When Francis Fukuyama published his famous ‘End of History’ essay in Foreign Policy magazine in 1989, he was widely criticized, somewhat unfairly in the opinion of many, for being a naïve optimist. Fukuyama followed up the article with a book ‘The End of History and the Last Man’, a much more comprehensive examination, both philosophical and historical, of the reasons liberal democracy had triumphed as the only legitimate political model. Fukuyama, of course, did not dream this up on his own. He was advancing to a large degree the arguments of Russian-born philosopher Alexander Kojeve in the 1930s, and German philosophers George F. Hegel in the early 1800s and Immanuel Kant in the late 1700s. Liberal democracy’s triumph by 1989 seemed to affirm both Kant’s contention that history had meaning, and Hegel’s subsequent claim that that meaning, or the engine driving history forward, was in fact man’s quest for freedom. Fukuyama was careful to warn that democracy was still non-existent or a work in progress in many areas of the world, and that more conflict was inevitable. He even posited that more setbacks were quite possible. View democracy’s global spread a bit like markets. There are temporary setbacks or ‘crashes’, but in the long run the trajectory is positive.
Looking back from where we are at the end of 2016, do the events of the past 25 years undermine Fukuyama’s entire argument, or simply align with his warning about setbacks? Only time will truly tell. But even if democracy’s current ten-year slide backwards is only temporary, it is important to try to understand the phenomenon behind it and the potential consequences of it.
The good news first. It is still true that no alternative political ideology has emerged to seriously challenge democracy’s legitimacy. Fascism and communism had their run, and remain discredited. Islamic theocracy does not resonate with the political consciousness of the non-Islamic world, and is actually not very popular across most of the Islamic world. Where Sunni Islamists have taken power, in Sudan and Afghanistan in the 1990s and in parts of Iraq and Syria more recently, they have failed spectacularly to govern effectively. Radical jihad is a virulence that will be with us for a long time, but it is not the primary reason freedom is on the decline around the world.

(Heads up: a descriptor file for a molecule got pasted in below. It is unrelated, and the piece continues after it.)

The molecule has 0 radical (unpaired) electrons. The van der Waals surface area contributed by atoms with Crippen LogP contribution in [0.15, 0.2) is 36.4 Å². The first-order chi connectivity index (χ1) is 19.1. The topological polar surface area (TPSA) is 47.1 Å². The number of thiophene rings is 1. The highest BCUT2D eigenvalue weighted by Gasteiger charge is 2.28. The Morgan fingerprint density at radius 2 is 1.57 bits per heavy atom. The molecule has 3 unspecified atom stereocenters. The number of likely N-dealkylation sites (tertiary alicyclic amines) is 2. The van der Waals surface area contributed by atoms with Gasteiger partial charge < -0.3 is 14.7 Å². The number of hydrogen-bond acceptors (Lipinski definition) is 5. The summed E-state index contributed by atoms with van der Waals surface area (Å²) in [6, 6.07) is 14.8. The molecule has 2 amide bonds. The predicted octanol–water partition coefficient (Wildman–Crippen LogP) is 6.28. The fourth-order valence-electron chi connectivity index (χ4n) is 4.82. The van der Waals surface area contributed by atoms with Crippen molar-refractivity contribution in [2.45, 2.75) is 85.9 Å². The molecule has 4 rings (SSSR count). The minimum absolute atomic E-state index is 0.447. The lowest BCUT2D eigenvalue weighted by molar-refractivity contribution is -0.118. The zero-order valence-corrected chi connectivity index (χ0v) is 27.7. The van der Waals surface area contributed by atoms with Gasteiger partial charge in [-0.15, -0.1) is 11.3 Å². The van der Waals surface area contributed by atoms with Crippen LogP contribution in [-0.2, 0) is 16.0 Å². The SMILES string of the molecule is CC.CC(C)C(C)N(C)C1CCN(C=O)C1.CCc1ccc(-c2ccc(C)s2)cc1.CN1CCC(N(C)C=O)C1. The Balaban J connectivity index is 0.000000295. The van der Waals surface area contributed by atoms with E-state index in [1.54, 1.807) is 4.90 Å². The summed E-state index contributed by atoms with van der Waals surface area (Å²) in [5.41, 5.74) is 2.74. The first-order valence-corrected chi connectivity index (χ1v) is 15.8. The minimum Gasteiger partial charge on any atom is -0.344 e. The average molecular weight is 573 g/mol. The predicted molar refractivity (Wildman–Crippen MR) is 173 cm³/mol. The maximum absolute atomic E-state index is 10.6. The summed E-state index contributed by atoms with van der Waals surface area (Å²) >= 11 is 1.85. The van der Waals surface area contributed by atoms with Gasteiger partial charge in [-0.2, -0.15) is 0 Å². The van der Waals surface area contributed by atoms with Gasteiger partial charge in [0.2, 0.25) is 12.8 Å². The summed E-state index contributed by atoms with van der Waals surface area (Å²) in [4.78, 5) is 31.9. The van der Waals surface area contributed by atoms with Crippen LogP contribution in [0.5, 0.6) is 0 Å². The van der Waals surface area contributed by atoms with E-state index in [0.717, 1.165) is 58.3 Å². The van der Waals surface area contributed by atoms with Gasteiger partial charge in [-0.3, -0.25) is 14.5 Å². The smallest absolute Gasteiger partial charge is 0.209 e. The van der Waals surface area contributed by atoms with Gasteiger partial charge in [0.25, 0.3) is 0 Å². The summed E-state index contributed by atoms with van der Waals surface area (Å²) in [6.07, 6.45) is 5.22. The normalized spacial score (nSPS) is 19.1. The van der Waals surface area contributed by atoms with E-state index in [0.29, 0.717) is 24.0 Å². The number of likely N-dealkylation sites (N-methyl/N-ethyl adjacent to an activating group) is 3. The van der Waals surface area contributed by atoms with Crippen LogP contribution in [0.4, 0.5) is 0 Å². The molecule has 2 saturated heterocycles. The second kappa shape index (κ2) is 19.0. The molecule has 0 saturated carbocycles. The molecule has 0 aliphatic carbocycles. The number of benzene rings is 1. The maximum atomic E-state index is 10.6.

Now the bad news. What continues to emerge and spread is what can be called ‘sham’ democracy, or a form of authoritarianism that cynically pays lip service to some democratic norms without actually believing in them. Fascists had open contempt for democracy, viewing it as weak and decadent. Communists viewed democracy as a political model giving top-cover to corrupt and unjust capitalism, where the owners of production could forever exploit the working class. Many of today’s authoritarians, such as Vladimir Putin, do not attempt to appropriate a discredited ideology or invent a new one to starkly oppose democracy. Instead they hold highly flawed elections, allow free market enterprise as long as it doesn’t embolden political dissent, allow limited freedom of press, and so forth, all in the belief that most people will favor their authoritarian-heavy model over very messy and chaotic ‘real’ democracy. Sadly, their viewpoint has gained currency in recent years, even in the democratic West to some extent. How pervasive and durable it will be remains to be seen, but as mentioned at the outset, its challenge to the free world should be taken seriously.
What we do know from history is that a less free world with fewer countries committed to rules-based international systems for commerce, law, and security, is a more dangerous and unstable world. While the fight since 9/11 against actors such as al-Qaeda and the Islamic State continues, the prospect of major state-state conflict has increased in the view of many, in relation to freedom’s ebb. The possibility of a major conflict below the nuclear threshold between Russia and NATO, or China and the U.S., is not as far-fetched as it seemed ten or fifteen years ago. There is growing cause for concern, and even the looming prospect of conflict on this scale will adversely impact global markets. Confidence in enduring global stability is being seriously shaken as we head into 2017.